Looking at Washington, I see USC coming out very motivated, and shutting down the Huskies running game, forcing Locker to play all by himself. With a reborn Marc Tyler, USC could easily cruise to victory due to its high-octane offense outmatching Washington's young and underdeveloped defense. If the Trojans hope to beat Washington, this is the year to do it, Steve Sarkisian has the Huskies on the rise and with recent commitments from five-star tight end Austin Sefarian-Jenkins and Kasen Williams, Washington could soon move into place as the Pac-10's new powerhouse. With a win, Lane Kiffin will have a highly motivated team that wants nothing more than to roll in to Palo Alto and roll over the Stanford Cardinal.

When Barkley and Luck face one another, it could be billed as two future number 1 NFL draft picks battling for the top spot in the Pac-10. If the Trojans struggle to slow down the Cardinal's young and talented running backs, Andrew Luck will most definitely tear the Trojans secondary apart with the play action. Stanford's defense might be the key however. If they can slow down Marc Tyler and ruffle Matt Barkley's feathers and force him into bad throws, the scoreboard might be familiar to anybody who witnessed Stanford's shellacking of the Trojans the year before.

USC heads to Arizona later in the season where they'll meet up with Nick Foles and his Wildcats. I think Foles will either be great this year or disastrous. At 6'5", 245 lbs. Foles is almost sure to be drafted. He was the most efficient quarterback in the Pac-10 last year and hopes to improve on that this year. If he plays well and does improve, he could force himself upon a couple of Heisman ballots, and could lead Arizona to a Pac-10 championship and a Rose Bowl berth. Again, if the Trojans can shut down the run and take the play action away, they'll force Arizona into a one dimensional offensive scheme and win handily. If not, the Wildcats could potentially win the game in a close contest.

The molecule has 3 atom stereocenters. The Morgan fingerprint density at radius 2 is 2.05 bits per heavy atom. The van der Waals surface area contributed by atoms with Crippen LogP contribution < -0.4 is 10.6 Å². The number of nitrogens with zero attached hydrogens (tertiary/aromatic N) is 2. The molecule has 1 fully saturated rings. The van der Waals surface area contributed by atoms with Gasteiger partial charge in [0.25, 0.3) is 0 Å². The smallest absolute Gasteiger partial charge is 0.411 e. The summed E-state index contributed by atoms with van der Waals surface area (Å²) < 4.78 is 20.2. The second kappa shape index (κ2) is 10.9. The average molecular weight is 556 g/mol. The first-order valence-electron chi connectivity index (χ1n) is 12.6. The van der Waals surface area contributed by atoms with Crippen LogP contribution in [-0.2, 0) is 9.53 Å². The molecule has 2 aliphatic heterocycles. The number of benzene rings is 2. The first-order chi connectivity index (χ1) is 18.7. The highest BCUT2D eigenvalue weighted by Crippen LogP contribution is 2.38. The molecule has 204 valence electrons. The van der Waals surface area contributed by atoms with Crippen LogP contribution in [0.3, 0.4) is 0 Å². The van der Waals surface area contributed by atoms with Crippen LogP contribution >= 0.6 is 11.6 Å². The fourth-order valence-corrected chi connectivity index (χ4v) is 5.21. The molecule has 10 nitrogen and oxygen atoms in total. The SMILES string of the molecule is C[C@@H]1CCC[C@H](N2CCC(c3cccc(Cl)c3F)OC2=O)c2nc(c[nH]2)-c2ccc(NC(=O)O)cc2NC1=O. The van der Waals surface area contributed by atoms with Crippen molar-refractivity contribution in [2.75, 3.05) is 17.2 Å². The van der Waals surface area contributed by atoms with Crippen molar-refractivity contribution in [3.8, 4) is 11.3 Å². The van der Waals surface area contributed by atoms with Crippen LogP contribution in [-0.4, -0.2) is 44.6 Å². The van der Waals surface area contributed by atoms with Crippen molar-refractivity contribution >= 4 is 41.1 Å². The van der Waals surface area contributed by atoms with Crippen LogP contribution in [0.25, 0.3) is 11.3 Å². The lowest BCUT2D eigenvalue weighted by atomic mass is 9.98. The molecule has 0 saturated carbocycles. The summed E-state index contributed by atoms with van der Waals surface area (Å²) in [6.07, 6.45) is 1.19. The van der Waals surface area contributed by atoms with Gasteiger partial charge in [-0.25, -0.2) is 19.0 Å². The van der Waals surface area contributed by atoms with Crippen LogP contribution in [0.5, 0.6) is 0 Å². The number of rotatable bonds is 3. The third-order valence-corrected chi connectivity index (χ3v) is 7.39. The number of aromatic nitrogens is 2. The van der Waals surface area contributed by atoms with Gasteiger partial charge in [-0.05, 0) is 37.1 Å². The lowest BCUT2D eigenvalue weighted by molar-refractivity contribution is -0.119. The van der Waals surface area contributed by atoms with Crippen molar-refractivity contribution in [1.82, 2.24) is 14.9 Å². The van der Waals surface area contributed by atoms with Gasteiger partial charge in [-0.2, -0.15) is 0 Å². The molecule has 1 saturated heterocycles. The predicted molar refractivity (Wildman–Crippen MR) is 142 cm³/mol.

Now Oregon State is a completely different monster. They have three very important and distinct advantages. James Rodgers, Jacquizz Rodgers, and the state of Oregon. The brothers Rodgers are the most dynamic brothers/teammates in college football history (all due respect to Kellen and Kirby Moore), they're small but incredibly strong and extremely quick. They both have the ability to blow any game open. They also play in the state of Oregon, and play host to the Trojans this year. Oregon is the scariest state in the nation if you love USC, and not just because of what happened there on Halloween last year. USC last won in Oregon in 2005 when Matt Leinart and Reg- Lendale White ruled college football. I honestly can't find a way that the Trojans win this game unless they are absolutely stellar on both sides of the ball.

If SC can win these four key games, they'll have a great chance at a perfect season and an AP National Championship, but if they slip up in any of them, they could easily lose five games, possibly even dropping their last three at Oregon State, at home against Notre Dame, and at the Rose Bowl against UCLA. The answer will lie with the defense. If the Trojan D struggles throughout the season as they did last night, Kiffin and co. could be in for the longest fall at Heritage Hall in years, but if the front seven can live up to the potential and hype, and the secondary can improve, these Men of Troy have a shot at something special.